I recently filled out one of those silly facebook surveys that was all about food. One of the questions asked about my favorite food as a kid. Without hesitation, I listed sour cream’n’onion chips (Keebler’s O’Boisies if we’re being specific. I could eat a whole bag in one hour of MTV programming after school. My runner up would be another quintessential sour junk food: Sour Patch Kids). Junk food, basically. I sucked at eating healthy when I was little and I’d be a liar if I said I’d prefer Brussels sprouts over mac’n’cheese at 32 years old.

Lately, my family has been on a whole foods kick – fresh meats and veggies, cheese, eggs, nuts, water instead of pop. No sweets or salty corn or potato snacks. No fried foods. We really needed a break from the carb overload we experienced over the holidays and whole foods just seem to make more sense. But what we saw on the “Before You Grocery Shopping Again” ep of Oprah the other day got us thinking about our food choices more specifically. For the majority of the show, Oprah interviewed Michael Pollan, author of “Food Rules.” “This short work is a condensed version of his previous efforts, intended to provide a simple framework for healthy and sustainable diet,” according to Wikipedia. “It offers 64 rules based on his previous book ‘In Defense of Food.'”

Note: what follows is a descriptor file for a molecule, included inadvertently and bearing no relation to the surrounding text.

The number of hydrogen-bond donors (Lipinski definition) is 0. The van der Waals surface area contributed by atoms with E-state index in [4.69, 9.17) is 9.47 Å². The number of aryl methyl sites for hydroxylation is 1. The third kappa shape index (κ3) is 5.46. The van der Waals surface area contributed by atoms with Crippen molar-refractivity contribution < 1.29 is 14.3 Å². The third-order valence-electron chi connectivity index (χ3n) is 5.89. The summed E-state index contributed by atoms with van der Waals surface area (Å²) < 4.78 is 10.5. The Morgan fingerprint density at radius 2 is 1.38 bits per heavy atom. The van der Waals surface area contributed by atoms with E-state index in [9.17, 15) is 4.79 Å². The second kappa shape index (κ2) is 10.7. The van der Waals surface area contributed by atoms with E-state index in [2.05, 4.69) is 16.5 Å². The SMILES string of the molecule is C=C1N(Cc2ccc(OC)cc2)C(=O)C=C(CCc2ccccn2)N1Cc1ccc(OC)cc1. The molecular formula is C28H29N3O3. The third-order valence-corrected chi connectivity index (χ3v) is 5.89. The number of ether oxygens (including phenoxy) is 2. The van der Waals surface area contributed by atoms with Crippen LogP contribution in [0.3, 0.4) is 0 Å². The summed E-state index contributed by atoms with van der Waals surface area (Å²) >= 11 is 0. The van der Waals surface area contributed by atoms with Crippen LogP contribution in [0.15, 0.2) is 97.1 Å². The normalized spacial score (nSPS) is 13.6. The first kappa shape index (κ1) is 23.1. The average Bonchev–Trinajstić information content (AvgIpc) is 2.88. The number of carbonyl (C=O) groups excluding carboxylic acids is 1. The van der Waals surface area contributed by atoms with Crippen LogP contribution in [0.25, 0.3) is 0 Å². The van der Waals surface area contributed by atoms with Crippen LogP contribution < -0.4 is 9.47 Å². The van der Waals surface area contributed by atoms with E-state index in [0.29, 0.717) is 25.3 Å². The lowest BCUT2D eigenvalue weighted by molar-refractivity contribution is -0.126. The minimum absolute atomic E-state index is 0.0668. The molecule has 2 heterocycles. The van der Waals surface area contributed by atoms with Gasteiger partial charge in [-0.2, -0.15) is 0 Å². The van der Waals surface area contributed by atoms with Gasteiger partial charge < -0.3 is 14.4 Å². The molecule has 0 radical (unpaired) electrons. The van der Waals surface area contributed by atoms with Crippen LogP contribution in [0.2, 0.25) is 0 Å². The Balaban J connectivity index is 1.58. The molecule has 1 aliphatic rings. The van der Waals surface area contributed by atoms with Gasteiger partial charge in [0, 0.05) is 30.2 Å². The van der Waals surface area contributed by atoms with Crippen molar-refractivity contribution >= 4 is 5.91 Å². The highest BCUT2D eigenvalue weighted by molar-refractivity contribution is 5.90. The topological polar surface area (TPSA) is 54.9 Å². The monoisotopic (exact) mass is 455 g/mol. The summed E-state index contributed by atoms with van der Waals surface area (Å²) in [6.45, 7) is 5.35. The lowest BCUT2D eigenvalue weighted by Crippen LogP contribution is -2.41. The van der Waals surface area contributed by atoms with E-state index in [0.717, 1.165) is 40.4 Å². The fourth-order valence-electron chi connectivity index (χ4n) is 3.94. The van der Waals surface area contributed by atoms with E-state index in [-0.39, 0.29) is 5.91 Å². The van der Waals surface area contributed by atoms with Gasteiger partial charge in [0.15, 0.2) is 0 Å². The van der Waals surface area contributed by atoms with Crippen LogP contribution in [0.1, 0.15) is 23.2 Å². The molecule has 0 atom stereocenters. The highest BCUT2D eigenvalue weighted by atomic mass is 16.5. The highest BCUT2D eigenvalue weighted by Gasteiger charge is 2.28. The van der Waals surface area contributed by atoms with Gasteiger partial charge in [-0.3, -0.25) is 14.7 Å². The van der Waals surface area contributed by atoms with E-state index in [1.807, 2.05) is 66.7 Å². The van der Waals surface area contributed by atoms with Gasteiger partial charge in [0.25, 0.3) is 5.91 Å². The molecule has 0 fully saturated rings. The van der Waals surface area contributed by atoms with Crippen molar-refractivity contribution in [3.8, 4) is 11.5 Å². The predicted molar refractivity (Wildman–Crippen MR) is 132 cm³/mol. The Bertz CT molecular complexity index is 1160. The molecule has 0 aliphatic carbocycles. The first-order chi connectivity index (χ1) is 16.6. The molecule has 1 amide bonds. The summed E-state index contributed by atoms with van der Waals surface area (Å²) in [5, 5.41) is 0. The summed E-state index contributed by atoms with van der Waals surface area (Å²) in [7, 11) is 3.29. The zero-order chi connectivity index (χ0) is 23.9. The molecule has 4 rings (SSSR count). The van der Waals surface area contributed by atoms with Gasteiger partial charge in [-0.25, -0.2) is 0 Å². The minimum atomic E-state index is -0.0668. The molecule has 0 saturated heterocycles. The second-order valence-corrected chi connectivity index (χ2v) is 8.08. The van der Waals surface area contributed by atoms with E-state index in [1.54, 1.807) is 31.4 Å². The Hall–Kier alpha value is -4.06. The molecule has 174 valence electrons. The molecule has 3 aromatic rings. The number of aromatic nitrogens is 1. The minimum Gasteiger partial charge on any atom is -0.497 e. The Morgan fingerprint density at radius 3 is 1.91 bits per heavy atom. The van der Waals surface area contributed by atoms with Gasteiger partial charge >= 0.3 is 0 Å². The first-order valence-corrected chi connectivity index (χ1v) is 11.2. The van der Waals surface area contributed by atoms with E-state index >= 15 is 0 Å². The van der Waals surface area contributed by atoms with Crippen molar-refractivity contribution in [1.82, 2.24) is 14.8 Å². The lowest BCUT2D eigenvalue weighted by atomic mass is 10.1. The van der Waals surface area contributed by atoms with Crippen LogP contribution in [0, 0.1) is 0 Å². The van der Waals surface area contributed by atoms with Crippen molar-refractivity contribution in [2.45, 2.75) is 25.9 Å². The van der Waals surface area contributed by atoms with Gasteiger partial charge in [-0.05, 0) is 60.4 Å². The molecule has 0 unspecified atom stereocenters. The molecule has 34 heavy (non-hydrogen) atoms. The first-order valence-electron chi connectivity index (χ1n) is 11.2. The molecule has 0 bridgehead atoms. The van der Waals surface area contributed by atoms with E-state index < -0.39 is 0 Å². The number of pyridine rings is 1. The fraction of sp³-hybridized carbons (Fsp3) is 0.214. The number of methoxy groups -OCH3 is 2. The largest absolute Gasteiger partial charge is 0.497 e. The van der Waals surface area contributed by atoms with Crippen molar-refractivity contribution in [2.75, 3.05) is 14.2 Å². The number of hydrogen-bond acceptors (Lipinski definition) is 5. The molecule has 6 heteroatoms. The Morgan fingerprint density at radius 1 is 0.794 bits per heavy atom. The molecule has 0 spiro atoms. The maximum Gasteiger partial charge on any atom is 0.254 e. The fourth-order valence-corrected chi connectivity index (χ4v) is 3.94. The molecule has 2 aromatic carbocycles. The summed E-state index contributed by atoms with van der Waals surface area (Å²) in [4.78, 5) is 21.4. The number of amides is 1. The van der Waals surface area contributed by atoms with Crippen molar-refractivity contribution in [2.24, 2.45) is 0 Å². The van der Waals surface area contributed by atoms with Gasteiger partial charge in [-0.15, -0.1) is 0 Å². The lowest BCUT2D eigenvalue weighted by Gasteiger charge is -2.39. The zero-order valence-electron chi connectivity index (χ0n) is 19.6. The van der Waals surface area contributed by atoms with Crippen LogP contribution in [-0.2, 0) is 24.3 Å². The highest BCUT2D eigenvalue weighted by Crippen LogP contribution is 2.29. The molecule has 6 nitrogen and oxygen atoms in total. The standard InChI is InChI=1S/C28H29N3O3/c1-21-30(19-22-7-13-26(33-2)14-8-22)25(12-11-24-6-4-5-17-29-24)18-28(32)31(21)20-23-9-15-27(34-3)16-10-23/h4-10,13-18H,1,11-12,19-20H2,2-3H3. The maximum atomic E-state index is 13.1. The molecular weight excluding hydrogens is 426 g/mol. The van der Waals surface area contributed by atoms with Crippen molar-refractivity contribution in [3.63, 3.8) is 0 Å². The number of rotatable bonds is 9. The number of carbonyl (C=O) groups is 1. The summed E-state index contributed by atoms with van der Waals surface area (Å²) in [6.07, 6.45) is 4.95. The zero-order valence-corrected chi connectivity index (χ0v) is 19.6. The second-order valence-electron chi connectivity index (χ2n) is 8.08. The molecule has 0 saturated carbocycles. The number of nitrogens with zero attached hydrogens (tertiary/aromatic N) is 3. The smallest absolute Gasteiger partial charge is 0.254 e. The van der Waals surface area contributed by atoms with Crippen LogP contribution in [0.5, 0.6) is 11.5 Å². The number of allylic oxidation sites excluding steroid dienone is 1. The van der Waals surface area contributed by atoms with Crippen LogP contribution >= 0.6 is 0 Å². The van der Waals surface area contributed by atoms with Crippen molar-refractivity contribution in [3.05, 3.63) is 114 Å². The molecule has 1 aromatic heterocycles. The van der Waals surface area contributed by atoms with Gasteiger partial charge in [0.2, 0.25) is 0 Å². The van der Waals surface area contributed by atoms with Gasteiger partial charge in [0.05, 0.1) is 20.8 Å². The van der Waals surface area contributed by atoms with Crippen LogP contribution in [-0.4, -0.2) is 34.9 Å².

Here are some highlights that I really took to heart:

Processed food sucks/If it won’t rot, don’t eat it/If the average person can’t pronounce the ingredients, don’t buy it. So there goes processed American cheese singles – which make grilled cheeses so awesome. No more convenient toddler snacks like Goldfish and animal crackers, snack bars, many jarred foods … the list goes on. I’ve already started chopping up fresh fruit in place of giving Ollie a handful of Goldfish while I make him dinner. He’s not complaining and it only takes me an extra few seconds.

If you want junk food, make it  yourself. I’m REALLY actually pretty excited about the idea of earning my French fry craving by having to peel, season and bake my own frites. Same with mac’n’cheese. And you know, homemade junk food probably tastes better than fast food, anyway. And I’m likely not to make them all of the time because, if I’m honest, how often do I want to spend hours in the kitchen for a simple junk food craving?